A list of shits no longer given

If you read this blog, or even worse, have had the misfortune to meet me in the last few weeks, you’ll know that I am not in the best mood.

I have a washing machine of vitriol churning in my head and a blaze of anger what I formerly assumed was a cold, dead heart.

So I have made some resolutions. Here are some things that I have resolved to no longer do/ignore/allocate any of my precious thought time to.

  • Tits and nipples. We (very nearly) all have them. If you can see mine, and choose to sexualise them, that’s your sweet issue. I realised at the grand old age of 40 that I don’t, and have never needed a bra. The reason I wear a bra (I suspect like a lot of women) is to a) make my breasts a more desirable shape as deemed by decades of media imagery or b) to COVER MY NIPPLES. Why, I find myself wondering? Which imaginary deity deemed that visible nipples were somehow an invitation for unwanted sexual contact or the sign of the sexually promiscuous? If I can see a man’s nipples/moobs through his t-shirt my last thoughts are of sex, believe me. So rule one: fuck your views on my perfectly natural human body.

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  • Smiling at strangers on trains. I am a sociable bean, and also from Yorkshire, so my automatic response upon meeting someone’s eye is to smile at them. This is nice and I don’t want to stop doing it. But I was one the tube yesterday and looked up to catch a man letching at my aforementioned rack. I was literally halfway through my automatic smile when rational thought intervened and I realised that I was smiling at this man because I somehow felt like I owed his unwanted sexual attention a friendly response. So rule number two: from now on, stinkeye for letches. Speaking of letches…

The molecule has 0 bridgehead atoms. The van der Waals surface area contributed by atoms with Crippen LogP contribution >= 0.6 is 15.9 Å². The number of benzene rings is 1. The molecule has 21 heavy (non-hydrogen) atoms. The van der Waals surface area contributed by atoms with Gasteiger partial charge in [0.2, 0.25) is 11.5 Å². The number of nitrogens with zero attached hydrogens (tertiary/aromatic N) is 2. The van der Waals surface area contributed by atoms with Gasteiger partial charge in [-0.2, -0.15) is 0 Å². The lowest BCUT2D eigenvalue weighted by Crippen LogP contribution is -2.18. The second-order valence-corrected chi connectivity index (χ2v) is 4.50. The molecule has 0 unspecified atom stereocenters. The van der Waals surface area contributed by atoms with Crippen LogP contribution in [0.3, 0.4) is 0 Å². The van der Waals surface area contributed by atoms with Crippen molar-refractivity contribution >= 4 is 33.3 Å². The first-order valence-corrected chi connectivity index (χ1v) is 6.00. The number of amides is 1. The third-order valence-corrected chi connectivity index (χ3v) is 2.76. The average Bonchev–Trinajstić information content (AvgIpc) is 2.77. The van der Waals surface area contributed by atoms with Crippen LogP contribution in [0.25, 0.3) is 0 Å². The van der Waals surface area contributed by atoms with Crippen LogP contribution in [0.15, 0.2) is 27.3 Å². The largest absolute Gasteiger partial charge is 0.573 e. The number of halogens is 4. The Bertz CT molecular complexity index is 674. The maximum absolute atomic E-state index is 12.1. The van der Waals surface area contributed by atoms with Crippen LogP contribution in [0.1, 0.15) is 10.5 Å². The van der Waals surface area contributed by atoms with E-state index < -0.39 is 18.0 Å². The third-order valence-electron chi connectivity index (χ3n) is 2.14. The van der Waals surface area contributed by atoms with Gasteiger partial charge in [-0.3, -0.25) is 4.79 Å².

• …those guys who slide into your DMs at quarter to twelve on a Friday night. The kids are in bed, the wife has followed and they are sitting alone, deep into their collection of craft ale. The messages begin innocuously enough, perhaps with a tenuous link to a mutual friend or a shared interest. I used to wonder ‘why are you messaging me? I don’t know you’. But being a nice person, or at least a shadow of one, I would reply. I would engage, because that’s what I was brought up to do; be friendly and polite. The only difference here is this is not a civil exchange such as one you might have with the elderly lady or gent at the bus stop. This is a highly gendered phenomenon, because it relies upon two of the great pillars of patriarchy: men’s entitlement to women’s attention, and women’s obligation to grant them this. It took me a good few months of messaging back and forth with randoms before I saw the pattern emerge: the lateness of night, the alcohol, the fact that it was never, ever women getting in touch at 1am ‘just for a chat’. The crunch came for me when one of these Facebook buddies decided in his drunken state to send me a meme that amounted to ‘show us your tits’. I realised then that these guys wanted neither friendship nor sex, what they wanted was a bit of a diversion, some idle flirtation to bolster their sagging self images. I also realised I was gaining nothing from these transactions, and they were taking up a whole load of emotional energy.  So from then on, rule three: I don’t accept ‘chatty’ DMs from men anymore, instead just telling the sender that I’m happy to be Facebook friends but I don’t chat with people who I haven’t met in real life.